I don’t think I’ve put a name to the wildlife sanctuary where I volunteer and take all the pictures of raccoons I’m always treating you to or boring you with, depending on your perspective. It’s Dogue Hollow Wildlife Sanctuary and you can also find us on Facebook where we post a lot of pictures. I’ve been occasionally asked by readers how they can give me something to thank me for my recipes or pictures or something I’ve sent them. I don’t want or need anything. I keep this blog because I enjoy doing it and because this is my only contact with the vegan community. Mark and I are able to pay our server costs without a struggle and I’ll never subject you to advertising. But while I don’t need anything, Dogue Hollow does, and although I’d be uncomfortable asking for donations in my capacity as a blogger, in my capacity as a Dogue Hollow board member, I’m kind of obligated to make my first feeble fundraising attempt.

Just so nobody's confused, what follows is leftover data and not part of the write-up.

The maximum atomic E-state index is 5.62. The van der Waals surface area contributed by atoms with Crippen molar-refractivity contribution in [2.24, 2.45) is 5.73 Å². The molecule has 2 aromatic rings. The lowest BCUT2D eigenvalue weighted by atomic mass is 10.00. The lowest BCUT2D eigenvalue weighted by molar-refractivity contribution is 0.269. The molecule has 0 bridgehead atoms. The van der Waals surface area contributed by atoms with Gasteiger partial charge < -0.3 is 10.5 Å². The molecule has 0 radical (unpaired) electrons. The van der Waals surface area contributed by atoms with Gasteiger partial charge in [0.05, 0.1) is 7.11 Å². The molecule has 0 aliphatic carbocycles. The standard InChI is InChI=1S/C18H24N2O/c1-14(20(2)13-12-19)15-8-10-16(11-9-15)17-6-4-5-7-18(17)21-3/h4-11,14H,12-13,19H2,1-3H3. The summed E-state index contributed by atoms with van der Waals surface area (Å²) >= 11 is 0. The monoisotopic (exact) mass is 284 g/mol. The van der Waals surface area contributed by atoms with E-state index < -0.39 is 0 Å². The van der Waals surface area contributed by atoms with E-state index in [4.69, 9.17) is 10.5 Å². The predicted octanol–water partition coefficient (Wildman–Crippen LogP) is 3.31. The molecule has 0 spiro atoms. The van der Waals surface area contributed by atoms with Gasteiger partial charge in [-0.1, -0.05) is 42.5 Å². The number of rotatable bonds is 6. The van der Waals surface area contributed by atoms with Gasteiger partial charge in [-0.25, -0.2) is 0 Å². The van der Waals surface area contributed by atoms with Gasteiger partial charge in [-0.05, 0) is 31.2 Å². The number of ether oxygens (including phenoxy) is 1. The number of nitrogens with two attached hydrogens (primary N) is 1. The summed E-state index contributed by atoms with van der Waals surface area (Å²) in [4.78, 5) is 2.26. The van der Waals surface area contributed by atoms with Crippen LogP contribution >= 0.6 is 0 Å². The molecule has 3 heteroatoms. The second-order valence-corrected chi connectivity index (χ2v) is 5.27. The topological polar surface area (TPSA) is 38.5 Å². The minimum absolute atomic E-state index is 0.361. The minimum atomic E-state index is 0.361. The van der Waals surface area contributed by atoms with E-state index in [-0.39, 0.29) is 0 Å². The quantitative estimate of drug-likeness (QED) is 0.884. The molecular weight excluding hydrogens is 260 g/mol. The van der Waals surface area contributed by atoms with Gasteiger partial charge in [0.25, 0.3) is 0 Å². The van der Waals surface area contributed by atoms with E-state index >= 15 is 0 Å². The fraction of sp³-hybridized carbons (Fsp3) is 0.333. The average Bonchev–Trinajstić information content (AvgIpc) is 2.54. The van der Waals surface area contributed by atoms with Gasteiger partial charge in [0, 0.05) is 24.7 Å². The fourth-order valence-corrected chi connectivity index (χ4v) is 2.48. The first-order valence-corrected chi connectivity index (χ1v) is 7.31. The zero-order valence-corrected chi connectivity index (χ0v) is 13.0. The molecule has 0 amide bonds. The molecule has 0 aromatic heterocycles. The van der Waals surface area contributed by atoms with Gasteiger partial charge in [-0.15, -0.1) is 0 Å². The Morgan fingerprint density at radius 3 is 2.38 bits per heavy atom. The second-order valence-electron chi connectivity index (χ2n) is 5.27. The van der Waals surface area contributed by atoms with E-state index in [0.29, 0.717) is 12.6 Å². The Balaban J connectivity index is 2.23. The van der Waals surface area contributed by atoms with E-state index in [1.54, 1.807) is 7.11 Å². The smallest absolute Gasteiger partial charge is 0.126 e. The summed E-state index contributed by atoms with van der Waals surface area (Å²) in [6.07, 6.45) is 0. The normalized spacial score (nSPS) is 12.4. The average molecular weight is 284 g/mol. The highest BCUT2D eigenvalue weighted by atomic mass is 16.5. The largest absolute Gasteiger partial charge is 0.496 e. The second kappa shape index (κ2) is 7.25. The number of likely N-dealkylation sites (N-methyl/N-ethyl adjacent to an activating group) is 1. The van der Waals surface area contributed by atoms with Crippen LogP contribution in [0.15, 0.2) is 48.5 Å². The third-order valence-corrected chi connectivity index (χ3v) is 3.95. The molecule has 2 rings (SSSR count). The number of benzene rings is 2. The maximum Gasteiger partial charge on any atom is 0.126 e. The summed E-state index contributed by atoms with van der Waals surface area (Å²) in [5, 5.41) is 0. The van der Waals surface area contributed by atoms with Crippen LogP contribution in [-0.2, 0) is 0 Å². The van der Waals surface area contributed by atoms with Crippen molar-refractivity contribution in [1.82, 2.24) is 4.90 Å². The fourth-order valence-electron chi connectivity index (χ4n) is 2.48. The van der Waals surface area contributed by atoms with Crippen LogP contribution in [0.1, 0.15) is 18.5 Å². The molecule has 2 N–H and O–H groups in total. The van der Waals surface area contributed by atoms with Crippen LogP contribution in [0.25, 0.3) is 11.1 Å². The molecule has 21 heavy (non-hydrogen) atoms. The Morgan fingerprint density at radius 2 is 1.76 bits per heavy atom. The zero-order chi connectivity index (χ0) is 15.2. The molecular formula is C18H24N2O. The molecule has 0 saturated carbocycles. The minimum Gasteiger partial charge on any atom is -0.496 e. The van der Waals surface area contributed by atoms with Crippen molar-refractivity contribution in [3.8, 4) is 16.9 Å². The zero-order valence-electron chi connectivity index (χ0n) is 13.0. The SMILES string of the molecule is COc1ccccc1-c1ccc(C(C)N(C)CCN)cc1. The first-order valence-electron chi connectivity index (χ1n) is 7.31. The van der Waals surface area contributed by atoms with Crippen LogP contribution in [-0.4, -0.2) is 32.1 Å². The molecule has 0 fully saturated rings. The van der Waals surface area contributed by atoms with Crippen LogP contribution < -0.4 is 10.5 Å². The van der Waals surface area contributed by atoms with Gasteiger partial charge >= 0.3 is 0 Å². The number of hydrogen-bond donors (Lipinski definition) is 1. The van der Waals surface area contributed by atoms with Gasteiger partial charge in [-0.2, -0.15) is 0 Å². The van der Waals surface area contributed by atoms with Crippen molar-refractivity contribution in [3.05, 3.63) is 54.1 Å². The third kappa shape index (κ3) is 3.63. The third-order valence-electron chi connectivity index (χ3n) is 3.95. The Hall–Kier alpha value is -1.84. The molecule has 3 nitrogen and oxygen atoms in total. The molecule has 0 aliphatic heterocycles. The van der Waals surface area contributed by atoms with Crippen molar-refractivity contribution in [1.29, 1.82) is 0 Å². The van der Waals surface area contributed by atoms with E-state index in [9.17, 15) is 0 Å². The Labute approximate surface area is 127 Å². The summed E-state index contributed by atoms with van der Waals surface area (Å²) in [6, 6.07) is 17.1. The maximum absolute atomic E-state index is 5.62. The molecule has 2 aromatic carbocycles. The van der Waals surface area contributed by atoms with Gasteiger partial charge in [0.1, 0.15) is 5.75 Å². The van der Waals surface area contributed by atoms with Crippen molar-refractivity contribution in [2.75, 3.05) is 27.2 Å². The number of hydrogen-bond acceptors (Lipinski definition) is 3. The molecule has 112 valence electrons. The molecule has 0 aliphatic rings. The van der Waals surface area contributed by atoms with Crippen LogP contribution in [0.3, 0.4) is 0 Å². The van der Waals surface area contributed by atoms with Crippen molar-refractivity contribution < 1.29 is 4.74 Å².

We have two very large projects we desperately need to do as soon as possible at Dogue Hollow: we need to build a new nursery for baby raccoons, which will require about $6,000, and we need to install a generator, which will require about $14,000. Dogue Hollow was hit hard by the derecho last July: we were without power or water for 5 days in the 100+ degree heat. Had the storm hit a few weeks earlier when the babies were younger, we’d almost have certainly have lost some of them; we were very lucky they all survived, but it was a terrible strain on our resources. It is VERY hard to keep nearly 50 baby animals alive without running water for cleaning or electricity to refrigerate formula and medicine. The weather around here is only getting weirder and we are likely to lose power for multiple days during any bad storm. Hence the need for the generator. Our first priority is the new nursery, which we need because we’ve been taking in more and more baby raccoons every year and we simply no longer have room to house them. If we don’t have more room, we run the risk of having to refuse raccoons simply for lack of space.